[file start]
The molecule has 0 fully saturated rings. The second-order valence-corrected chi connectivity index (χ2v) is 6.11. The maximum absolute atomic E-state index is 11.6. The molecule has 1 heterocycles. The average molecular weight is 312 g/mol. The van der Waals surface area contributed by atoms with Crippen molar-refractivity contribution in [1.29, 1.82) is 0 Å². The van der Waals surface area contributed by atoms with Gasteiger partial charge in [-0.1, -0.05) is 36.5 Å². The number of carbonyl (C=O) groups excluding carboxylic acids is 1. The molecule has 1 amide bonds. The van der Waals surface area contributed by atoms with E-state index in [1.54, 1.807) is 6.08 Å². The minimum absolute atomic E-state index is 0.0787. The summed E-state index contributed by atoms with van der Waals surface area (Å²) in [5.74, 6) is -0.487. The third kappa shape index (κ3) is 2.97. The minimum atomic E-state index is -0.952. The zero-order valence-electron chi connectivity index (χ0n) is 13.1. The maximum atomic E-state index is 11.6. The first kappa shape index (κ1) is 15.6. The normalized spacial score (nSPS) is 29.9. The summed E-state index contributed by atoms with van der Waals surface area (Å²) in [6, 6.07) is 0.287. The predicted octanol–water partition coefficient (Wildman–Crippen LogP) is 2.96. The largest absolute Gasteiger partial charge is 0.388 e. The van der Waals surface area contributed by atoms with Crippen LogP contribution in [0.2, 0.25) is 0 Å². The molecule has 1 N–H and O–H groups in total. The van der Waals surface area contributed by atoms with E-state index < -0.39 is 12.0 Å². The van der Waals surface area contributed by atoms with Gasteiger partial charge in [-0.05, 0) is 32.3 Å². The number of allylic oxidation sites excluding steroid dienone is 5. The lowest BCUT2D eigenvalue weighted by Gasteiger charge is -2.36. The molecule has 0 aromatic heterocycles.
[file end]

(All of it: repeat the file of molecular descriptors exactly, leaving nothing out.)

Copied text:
The molecule has 0 fully saturated rings. The second-order valence-corrected chi connectivity index (χ2v) is 6.11. The maximum absolute atomic E-state index is 11.6. The molecule has 1 heterocycles. The average molecular weight is 312 g/mol. The van der Waals surface area contributed by atoms with Crippen molar-refractivity contribution in [1.29, 1.82) is 0 Å². The van der Waals surface area contributed by atoms with Gasteiger partial charge in [-0.1, -0.05) is 36.5 Å². The number of carbonyl (C=O) groups excluding carboxylic acids is 1. The molecule has 1 amide bonds. The van der Waals surface area contributed by atoms with E-state index in [1.54, 1.807) is 6.08 Å². The minimum absolute atomic E-state index is 0.0787. The summed E-state index contributed by atoms with van der Waals surface area (Å²) in [5.74, 6) is -0.487. The third kappa shape index (κ3) is 2.97. The minimum atomic E-state index is -0.952. The zero-order valence-electron chi connectivity index (χ0n) is 13.1. The maximum atomic E-state index is 11.6. The first kappa shape index (κ1) is 15.6. The normalized spacial score (nSPS) is 29.9. The summed E-state index contributed by atoms with van der Waals surface area (Å²) in [6, 6.07) is 0.287. The predicted octanol–water partition coefficient (Wildman–Crippen LogP) is 2.96. The largest absolute Gasteiger partial charge is 0.388 e. The van der Waals surface area contributed by atoms with Crippen LogP contribution in [0.2, 0.25) is 0 Å². The molecule has 1 N–H and O–H groups in total. The van der Waals surface area contributed by atoms with E-state index < -0.39 is 12.0 Å². The van der Waals surface area contributed by atoms with Gasteiger partial charge in [-0.05, 0) is 32.3 Å². The number of allylic oxidation sites excluding steroid dienone is 5. The lowest BCUT2D eigenvalue weighted by Gasteiger charge is -2.36. The molecule has 0 aromatic heterocycles.